I recently read a novel about the life of a woman in north Canada entitled “Mrs. Mike” by Benedict & Nancy Freeman. I highly recommend this book – it’s a fast read, is a Hallmark Channel kind of book, and is escapist in all the good ways. Somebody told me that there is a movie of this book starring Dick Powell. After being sent to her uncle in the wilds of Canada (Calgary, Alberta) in 1907, Katherine Mary O’Fallon meets the love of her life, a Canadian Mountie named Mike Flannigan. They live through adventures and tragedies with many First Nation people (Iroquois, Mohawk, Cree) and end up adopting children from two different families. One of them is from the Cree tribe – they call her Kathy – but she is the daughter of Mamanowatum (O Be Joyful). The book has a sequel – The Search for Joyful. A quote from the book really stuck with me because I have been thinking about this subject for a while as it relates to singing and choirs.
“I began […] to wonder if I could get back to being happy. Not merely happy as a great many people are . . . but joyful. Joyful is past happy. Happy is more a quiet content. Joy on the other hand is actively seeking moments when you’re high on life and if those moments aren’t there, to make them, to cause them. […] I wanted to live up to my Indian name.”
Joyful is past happy. We are told to sing and rejoice and worship the Lord in songs and scripture. Recent news in a national forum about church choirs being the ones to spread the virus more than anyone has been a hard blow to take. Congregational singing has taken a hit, as well. Singing produces aerosols that spread far and wide. Now, some are saying that they don’t know if it was singing that spread the virus or not. It’s sort of like the wear or don’t wear the mask thing. Studies have been done with instruments, with results that aerosols do not get spread as well as with singers. Wind instrument players regularly clean their instruments to prevent bacteria growth, etc. They have spit valves to open and drain during performances and practice. Eww… TMI? There’s still a debate about the actual singing and the ventilation in the room and the size of the space and which one is more the cause of spread. Suffice to say, for now this makes us very sad in the choir.
How do we find “Joyful” so that we feel like singing? Our society doesn’t promote singing as much as other cultures. John McCall reports (through a source) that in Taiwan they are singing with masks on and doing well without spreading the virus to their knowledge. This is a singing culture from birth until death. The answer to my question about finding joy so that we feel like singing may be found in the Book of Psalms. Maybe we don’t need to find joy to sing. There are psalms of comfort, lament, absolute joy, and some sound angry to me. Laments are sad, but we need to sing them anyway. Reading through the Psalms is an experience – I hope that you’ll do it sometime. It’s all that Presbyterians sang in the days of the beginning of the denomination.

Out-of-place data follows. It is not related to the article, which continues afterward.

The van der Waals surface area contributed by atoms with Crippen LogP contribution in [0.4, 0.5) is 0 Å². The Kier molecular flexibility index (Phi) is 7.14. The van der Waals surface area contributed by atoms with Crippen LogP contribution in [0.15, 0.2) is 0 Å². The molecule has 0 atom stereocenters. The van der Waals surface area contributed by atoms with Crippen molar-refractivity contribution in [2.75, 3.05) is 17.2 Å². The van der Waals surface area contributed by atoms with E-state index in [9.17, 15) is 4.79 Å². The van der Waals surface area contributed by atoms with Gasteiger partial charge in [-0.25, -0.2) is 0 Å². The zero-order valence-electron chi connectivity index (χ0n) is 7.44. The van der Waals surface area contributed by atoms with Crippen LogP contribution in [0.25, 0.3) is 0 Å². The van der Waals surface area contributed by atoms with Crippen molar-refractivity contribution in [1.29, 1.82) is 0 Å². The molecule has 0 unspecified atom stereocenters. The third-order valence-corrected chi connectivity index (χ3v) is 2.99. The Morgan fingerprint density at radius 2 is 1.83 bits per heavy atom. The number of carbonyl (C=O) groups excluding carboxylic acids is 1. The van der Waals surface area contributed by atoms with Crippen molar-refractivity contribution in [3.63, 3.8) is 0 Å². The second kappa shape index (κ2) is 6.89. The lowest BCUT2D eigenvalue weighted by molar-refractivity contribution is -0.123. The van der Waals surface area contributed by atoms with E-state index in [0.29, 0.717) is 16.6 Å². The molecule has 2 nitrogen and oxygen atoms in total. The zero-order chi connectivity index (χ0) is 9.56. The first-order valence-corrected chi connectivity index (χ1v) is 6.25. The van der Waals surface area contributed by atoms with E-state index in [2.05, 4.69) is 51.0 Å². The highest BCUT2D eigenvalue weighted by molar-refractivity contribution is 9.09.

The Chancel Choir has stepped out on a limb to offer a virtual audio experience with Sunday’s hymn, Joyful, Joyful, We Adore Thee. My resident tech, Harlan, has spent hours syncing 17 (at this point) entries into this recording. For many, it wasn’t exactly a joyful experience to record their solo voices. It’s a very difficult thing to do in addition to the technology it requires. This is a temporary fix, folks. We’ll be back together as a real choir and congregation should be when the time is right. We don’t always have to burst into joyful song like Giselle from the Disney movie “Enchanted” in order to sing. We don’t have to win American Idol or The Voice, either. Singing around the house on your own is a release and a mind soother. If you can, sing a few notes today, then more on the next day. When we gather again to sing, you’ll be in practice! Even the Whos in Whoville sang when they had no Christmas!
The anthem is “Joy in the Morning” from our Christmas presentation this past year. “……there’ll be joy in the morning on that day.” To quote another well-known hymn, “What a day of rejoicing that will be!” (Bonus points: what is the hymn? Email or call me. Could be a prize involved.)
Pentecost is on May 31 this year. Bring out your reds, oranges, yellows (flame colors) to decorate your door or mailbox. This is the birthday of the church! I’ll be calling on some of you to help with a very special prelude. The Chancel Choir will offer a recording of “Fill-a me up” by Pepper Choplin with Bud Longley as soloist and several percussionists.
Love & Gratitude,